Sunday, November 22, 2009

Artistic Statement

When I'm asked to describe my own music, I find the task extremely difficult. I remember being in a session with William Bolcom where someone asked him how he would describe his style, and he said, “I don't know. You tell me!” As a young composer, I know that I have not found my own unique compositional voice, or fingerprint, as George Crumb calls it, yet. In our age or recordings and the internet, with instant access to nearly any, and every, kind of music all over the world, a composer today has so much more music than in the past to explore before he/she learns what is really “his/her music”. Mozart only had whatever scores he could get his hands on and whatever concerts he could attend, and thus developed his own style while still young child. I am excited to explore every kind of music that I can find, and I often feel overwhelmed by all the great music that already exists. I believe one of the most important things for a composer today is to be open and willing to learn from all styles and genres of music and not let stereotypes get in the way of finding meaningful music (I believe this also holds true through all aspects of life). Like Charles Ives, I believe in substance over the manner it is presented through, and I have found and enjoyed many things in many different kinds of music. Consequently, I am a voracious listener and explorer of music. I have explored much of the standard classical repertoire and lots of rock and popular music in my teenage years, but recently I have purposely searched for gems outside the standard classical repertoire. Of course, this means that I have had to listen through hours and hours of music that I have no desire to listen to again before finding the hidden gems, but this is not wasted time. I approach every experience in my life as an opportunity to learn, and in music I have learned and gained much from pieces and composers that I don't particularly like or enjoy listening to.

So then what can I say about my music? While I hope that the music speaks for itself, the works that I have composed to date are heavily influenced by many diverse musical sources, many of which I am well aware of and others subconsciously. I'm also sure that there is some uniqueness, some of my own musical voice, somewhere in my music always, although the percentage is most definitely in the minority at this point. I have no doubt that my future compositions will grow in their effectiveness, range of influences, beauty, sophistication, and uniqueness as I explore and live more.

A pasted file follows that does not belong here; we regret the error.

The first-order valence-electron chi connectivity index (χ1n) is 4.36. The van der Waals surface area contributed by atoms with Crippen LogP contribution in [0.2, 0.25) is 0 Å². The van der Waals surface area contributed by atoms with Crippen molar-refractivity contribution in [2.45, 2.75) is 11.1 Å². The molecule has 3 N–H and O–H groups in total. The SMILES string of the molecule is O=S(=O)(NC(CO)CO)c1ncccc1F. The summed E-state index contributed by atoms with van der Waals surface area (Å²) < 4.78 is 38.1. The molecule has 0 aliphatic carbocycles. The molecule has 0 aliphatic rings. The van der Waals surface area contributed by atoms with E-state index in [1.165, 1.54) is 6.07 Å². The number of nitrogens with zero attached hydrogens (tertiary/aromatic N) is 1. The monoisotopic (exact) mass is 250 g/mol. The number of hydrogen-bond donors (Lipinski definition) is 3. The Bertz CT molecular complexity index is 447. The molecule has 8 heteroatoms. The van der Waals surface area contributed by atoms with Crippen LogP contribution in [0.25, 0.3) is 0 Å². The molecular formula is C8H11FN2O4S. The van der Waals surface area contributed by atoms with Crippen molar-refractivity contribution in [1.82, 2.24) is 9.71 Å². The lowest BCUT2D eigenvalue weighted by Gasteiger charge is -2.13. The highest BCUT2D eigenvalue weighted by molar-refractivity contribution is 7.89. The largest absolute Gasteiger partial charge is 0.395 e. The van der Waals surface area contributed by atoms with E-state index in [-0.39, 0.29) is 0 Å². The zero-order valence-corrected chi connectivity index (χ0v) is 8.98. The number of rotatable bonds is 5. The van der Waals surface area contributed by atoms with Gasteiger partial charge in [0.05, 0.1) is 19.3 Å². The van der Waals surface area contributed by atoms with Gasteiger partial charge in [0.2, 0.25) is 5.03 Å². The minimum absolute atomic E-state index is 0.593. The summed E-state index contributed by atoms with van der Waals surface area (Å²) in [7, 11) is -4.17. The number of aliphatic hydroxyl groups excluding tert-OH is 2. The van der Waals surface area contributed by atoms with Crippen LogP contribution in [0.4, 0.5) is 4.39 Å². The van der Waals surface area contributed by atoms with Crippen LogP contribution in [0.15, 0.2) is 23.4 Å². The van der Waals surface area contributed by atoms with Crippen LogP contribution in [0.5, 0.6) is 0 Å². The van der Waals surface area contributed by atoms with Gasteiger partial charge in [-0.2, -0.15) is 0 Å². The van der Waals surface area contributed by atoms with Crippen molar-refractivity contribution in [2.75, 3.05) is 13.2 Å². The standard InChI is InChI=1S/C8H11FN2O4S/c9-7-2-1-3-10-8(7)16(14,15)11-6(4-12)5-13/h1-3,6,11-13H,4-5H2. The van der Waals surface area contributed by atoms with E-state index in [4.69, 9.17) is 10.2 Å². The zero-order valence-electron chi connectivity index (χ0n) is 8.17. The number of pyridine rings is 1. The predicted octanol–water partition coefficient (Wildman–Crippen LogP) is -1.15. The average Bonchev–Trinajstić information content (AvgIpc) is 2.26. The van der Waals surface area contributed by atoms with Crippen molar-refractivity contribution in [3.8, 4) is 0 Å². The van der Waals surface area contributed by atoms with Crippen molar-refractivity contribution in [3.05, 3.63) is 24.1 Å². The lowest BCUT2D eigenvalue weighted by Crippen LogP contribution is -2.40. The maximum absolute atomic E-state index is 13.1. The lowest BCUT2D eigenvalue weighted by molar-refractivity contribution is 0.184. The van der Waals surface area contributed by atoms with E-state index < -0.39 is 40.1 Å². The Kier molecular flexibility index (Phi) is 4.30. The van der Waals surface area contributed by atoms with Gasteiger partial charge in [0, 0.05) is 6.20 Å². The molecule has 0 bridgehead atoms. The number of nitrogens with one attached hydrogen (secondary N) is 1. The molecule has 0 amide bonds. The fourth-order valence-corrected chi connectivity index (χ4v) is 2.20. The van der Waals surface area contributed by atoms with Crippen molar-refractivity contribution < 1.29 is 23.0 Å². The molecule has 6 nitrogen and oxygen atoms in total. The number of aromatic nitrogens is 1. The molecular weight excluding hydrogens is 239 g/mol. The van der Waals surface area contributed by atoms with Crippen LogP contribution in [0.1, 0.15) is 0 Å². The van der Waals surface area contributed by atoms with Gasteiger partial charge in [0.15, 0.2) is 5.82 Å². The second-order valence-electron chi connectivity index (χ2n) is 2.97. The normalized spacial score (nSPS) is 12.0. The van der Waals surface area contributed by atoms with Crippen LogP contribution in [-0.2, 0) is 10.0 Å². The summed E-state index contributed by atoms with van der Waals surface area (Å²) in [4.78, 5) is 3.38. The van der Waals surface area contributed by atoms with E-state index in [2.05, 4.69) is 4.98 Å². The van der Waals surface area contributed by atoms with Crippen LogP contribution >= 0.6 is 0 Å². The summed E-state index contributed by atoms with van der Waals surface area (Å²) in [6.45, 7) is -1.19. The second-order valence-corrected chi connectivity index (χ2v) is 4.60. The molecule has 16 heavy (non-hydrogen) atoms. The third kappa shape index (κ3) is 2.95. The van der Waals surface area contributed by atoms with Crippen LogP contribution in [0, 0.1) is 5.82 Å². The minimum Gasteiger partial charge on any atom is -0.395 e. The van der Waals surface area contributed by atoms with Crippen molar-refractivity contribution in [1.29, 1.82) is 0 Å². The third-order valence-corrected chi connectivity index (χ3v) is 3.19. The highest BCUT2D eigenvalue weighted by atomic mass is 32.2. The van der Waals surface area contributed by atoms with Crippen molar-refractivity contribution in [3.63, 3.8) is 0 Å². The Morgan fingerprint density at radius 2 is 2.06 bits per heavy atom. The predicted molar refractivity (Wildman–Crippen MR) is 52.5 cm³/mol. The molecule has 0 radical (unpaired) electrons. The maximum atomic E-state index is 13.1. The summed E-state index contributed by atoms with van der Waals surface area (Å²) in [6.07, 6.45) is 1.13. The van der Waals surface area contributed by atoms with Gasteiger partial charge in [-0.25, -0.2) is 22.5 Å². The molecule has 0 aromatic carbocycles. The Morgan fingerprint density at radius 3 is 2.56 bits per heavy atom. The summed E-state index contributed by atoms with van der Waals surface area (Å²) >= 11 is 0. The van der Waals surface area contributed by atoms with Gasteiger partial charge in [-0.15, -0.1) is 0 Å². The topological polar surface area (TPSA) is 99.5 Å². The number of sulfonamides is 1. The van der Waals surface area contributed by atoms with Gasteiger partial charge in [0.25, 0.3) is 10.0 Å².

In the more recent past, I have been searching for effective ways to marry my passion for music and art with my unquenchable desire to help contribute as much as I possibly can to solving the many enormous and potentially catastrophic crises of the world. In light of these problems, I have gained a huge feeling of guilt because of my chosen career path. How can I be spending my life in so esoteric a field as contemporary, and often abstract, concert music when in a hundred years (or less) the world may not even exist, never mind my music, if we do not do all we can to solve problems of climate change, nuclear weapons disputes, racism, genocide, finite energy and water resources, etc.? I strongly believe that art and music always have to be evaluated and appreciated in light of a person's life experiences; that the substance does not come out of spending eight-plus hours a day in a practice room, but from meaningful life experiences. I have no doubt that art and music have a huge impact on people's lives, and consequently the world, but my problem is that I feel it often is not immediate, while these pressing world crises, such as climate change, must be dealt with now. This is surely something I will continue to explore and struggle with in the future and will have a huge impact on my music, if it hasn't already.
Keane Southard
Fall 2009

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